NEW YORK — Buoyed by robust international sales and higher gross margins, Tiffany & Co. posted an 8 percent profit gain on sales that rose 6 percent during the first quarter.

Although gross margins were higher year-over-year, the company warned that rising precious metal prices could cut into margins for the fiscal year.

For the quarter ended April 30, the retailer’s net income climbed to $43.1 million, or 30 cents a diluted share, from $40.1 million, or 27 cents, in the prior year on sales that jumped to $539.2 million from $509.9 million. Operating profits increased 12 percent to $74.2 million from $66.3 million. Earnings per share results exceeded analysts’ consensus estimate by 2 cents, according to Thomson Financial.

The New York firm said international retail sales showed a gain of 13 percent in the quarter, while Japan gained 4 percent and others in the Asia-Pacific region climbed 19 percent. Europe was up 18 percent, while the U.S. showed a 2 percent gain. At constant exchange rates, international retail sales jumped 21 percent, Japan gained 15 percent, others in the Asia-Pacific region increased 20 percent, while Europe gained 27 percent.

Michael J. Kowalski, chairman and chief executive officer of Tiffany, said in a statement that he was “very pleased with the geographically broad-based strength in our international stores and [we] are encouraged with Tiffany’s results in Japan. U.S. retail sales results were disappointing, but it should be viewed [as] relative to a strong 14 percent increase in last year’s first quarter.”

For the quarter, the gross margin rate jumped to 55.8 percent, compared with 53.9 percent in the prior year. “The increased margin primarily reflected favorable product sales mix, as well as some benefit from geographical sales mix. Sharply higher precious metal and diamond costs continue to pressure gross margin, although the company periodically adjusts retail prices to mitigate such effects,” the company said in a statement.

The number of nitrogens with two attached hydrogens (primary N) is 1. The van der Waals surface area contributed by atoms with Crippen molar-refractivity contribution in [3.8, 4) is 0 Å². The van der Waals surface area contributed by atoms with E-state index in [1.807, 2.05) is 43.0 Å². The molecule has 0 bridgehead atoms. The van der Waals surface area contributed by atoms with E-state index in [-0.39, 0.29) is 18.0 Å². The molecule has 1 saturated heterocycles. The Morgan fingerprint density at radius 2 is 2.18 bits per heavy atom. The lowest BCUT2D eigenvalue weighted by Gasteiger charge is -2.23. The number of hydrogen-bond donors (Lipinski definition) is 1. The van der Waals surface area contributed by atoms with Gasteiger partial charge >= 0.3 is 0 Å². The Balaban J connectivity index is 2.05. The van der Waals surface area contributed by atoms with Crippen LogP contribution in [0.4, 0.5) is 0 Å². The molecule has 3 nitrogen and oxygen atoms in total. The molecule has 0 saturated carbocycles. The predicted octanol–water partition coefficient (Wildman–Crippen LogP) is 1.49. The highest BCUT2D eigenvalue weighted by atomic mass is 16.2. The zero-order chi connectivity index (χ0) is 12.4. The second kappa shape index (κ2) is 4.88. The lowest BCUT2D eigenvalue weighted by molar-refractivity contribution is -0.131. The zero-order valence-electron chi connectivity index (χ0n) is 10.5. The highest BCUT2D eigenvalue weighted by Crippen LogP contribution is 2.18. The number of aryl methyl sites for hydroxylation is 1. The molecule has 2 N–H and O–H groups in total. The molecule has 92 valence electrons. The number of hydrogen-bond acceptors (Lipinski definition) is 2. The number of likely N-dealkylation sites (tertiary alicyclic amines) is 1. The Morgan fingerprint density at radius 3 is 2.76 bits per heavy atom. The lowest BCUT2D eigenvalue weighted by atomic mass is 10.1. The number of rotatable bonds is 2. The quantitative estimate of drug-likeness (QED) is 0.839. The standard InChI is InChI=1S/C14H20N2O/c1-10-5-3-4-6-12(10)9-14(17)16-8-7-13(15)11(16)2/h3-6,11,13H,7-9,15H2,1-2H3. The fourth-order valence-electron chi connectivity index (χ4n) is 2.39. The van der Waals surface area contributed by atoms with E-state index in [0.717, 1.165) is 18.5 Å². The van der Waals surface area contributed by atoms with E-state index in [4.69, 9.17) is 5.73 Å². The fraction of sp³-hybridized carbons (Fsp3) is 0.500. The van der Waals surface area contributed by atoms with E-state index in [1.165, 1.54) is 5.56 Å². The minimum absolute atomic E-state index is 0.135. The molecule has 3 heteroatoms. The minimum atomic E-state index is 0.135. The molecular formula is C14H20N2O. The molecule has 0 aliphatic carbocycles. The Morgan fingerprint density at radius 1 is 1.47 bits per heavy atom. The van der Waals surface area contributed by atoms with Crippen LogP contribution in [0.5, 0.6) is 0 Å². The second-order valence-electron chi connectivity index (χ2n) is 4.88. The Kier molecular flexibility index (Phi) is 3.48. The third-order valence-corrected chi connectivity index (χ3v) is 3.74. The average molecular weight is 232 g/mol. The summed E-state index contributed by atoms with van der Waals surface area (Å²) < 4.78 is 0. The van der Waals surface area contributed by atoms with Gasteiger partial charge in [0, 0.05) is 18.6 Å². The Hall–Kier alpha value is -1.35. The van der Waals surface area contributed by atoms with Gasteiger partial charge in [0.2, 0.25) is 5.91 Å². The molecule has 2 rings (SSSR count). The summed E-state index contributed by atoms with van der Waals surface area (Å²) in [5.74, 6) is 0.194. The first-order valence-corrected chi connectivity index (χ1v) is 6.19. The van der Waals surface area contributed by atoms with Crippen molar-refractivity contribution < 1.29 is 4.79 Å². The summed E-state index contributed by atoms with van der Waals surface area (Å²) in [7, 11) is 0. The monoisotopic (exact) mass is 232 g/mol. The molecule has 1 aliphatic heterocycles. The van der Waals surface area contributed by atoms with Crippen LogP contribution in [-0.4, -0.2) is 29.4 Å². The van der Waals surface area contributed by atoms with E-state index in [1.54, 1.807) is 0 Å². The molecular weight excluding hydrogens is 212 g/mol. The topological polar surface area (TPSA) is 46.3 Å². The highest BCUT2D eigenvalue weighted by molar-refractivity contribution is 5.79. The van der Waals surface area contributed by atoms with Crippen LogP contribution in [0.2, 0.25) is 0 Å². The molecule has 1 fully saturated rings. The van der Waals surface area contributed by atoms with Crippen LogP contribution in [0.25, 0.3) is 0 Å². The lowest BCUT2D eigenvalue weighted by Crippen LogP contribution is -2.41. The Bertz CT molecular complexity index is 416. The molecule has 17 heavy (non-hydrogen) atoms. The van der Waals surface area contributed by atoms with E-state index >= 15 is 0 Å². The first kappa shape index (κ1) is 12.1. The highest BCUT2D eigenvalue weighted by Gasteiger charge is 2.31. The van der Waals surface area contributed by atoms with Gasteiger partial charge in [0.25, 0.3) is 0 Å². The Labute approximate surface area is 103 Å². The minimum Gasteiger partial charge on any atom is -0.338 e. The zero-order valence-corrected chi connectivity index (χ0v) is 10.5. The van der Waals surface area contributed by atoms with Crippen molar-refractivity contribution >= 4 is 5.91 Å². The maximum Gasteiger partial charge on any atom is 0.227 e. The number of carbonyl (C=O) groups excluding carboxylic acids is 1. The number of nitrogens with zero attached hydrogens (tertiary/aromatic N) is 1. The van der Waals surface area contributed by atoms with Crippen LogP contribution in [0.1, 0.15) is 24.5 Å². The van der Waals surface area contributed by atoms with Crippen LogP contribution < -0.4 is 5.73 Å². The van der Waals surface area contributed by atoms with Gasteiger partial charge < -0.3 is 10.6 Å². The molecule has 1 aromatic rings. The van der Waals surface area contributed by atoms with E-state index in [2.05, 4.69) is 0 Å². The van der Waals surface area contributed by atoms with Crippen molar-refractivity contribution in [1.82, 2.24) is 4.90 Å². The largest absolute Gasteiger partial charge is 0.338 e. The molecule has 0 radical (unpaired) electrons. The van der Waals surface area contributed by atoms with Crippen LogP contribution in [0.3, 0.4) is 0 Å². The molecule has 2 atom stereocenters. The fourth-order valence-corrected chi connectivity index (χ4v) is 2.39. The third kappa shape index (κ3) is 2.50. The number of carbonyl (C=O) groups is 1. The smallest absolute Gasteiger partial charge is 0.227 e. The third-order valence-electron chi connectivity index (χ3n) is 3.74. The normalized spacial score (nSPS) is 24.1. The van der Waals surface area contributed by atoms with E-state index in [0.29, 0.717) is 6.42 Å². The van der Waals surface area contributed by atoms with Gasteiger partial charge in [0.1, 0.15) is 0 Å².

On a conference call with analysts, Mark L. Aaron, vice president of investor relations, said softer same-store sales in the U.S. were “generally spread around the U.S. and the handful of stores that did post solid growth were not concentrated in any one region. In addition, sales to foreign tourists declined from last year. Lower sales to European travelers accounted for the majority of the sales decline in the New York flagship store and lower sales to Japanese travelers resulted in a sales decline in Hawaii.”

This story first appeared in the June 1, 2006 issue of WWD. Subscribe Today.

In Japan, comps rose 12 percent, which exceeded the company’s expectations. Aaron said the company is making progress in the country “through a multidimensional focus on sales training initiatives and on upgrading the physical presence of our retail locations.”

The strong sales were also “due to an increase in jewelry units sold as well as an increase in the average price mix. Sales growth occurred across a broad range of product categories, including engagement jewelry, fashion silver and gold jewelry, higher-end fine jewelry, name designer jewelry and watches.”

Kowalski said the company is “expanding our presence this year with five new U.S. stores and new locations in Japan [two], China [three], Austria, Mexico and Canada. We are also maintaining an active pace of new product introductions, highlighted by the recent launch of jewelry designed by the renowned architect Frank Gehry.”

For the year, management sees sales growing 10 percent. “Our forecast assumes gradually improving trends in the U.S. and solid international sales growth so that we achieve mid-single-digit comparable-store sales growth in the U.S. and Japan for the full year.”

The ceo said the company expects 12 percent pretax earnings growth for the year, and EPS of between $1.77 and $1.82.

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